When I was younger, we had a very active [paramilitary] group. They were conservatives, they were close to Mr. Khamenei. They felt that they had the right to attack all newspaper offices. Even when we were working as reporters, they insulted us, they attacked us and beat us. So there were a lot of lines for journalists.
GJ: When did you start to feel the censorship?
Sigarchi: The first time, I was covering a student protest in my city [Rasht]. I got a call from the office of intelligence services, and they told me: "You shouldn't have published that news."
I said: "Why?" And they said: "National security."
I said it was not national security, it was just hundreds of students gathered. It was my first argument [with them]. After that, every month, once a month, they called me into the office. They tried to talk to me face to face and let me know where the lines were.
GJ: How did you try to avoid censorship?
Sigarchi: In 2001, censorship got worse. Every week we had a call: "You shouldn't publish that news."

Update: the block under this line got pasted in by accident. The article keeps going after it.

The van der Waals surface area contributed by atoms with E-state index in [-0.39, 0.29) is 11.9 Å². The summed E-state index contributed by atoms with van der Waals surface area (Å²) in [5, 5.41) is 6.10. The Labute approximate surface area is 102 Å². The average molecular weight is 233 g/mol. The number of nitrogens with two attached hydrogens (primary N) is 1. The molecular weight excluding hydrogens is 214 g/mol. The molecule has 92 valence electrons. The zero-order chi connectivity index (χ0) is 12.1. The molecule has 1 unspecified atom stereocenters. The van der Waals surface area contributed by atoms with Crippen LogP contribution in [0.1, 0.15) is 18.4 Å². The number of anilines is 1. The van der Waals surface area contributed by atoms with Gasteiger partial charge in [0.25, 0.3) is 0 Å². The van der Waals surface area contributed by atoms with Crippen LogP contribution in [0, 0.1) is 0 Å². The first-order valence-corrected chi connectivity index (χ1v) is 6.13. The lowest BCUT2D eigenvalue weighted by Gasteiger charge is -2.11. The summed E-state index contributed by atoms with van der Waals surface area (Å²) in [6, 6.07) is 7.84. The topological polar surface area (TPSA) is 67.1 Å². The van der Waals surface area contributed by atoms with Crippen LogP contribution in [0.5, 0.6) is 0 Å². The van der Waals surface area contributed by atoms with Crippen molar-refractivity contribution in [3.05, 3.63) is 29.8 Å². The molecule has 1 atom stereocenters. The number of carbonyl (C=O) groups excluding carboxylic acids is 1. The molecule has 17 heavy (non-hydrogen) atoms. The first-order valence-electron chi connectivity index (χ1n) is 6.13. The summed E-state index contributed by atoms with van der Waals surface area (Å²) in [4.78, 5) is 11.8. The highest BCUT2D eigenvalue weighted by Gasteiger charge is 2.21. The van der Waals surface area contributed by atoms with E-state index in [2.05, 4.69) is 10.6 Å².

I was thinking about running a blog. At that time, it was very new. I started my blog to store my articles when they got censored. News I was not allowed to publish in my newspaper, I published on my blog. I kept at it for almost a year. I kept doing it until one day they filtered by blog. I was not able to reach my blog, log-in or put out my articles. I used an anti-filter [program] to reach my blog, but most of my audience inside Iran was gone because they didn't have an anti-filter tool.
At the end of 2001, I started another approach. Many of my friends were in the [international] media. So I started to give them interviews about events. For example there was a fire in my city, one [outlet] asked me to give them information. There was a protest, I gave them interviews.
That was good because they were not able censor those media. They were not able to filter that. The only thing was, they tried to scare me to not do interviews.
GJ: How were you prosecuted?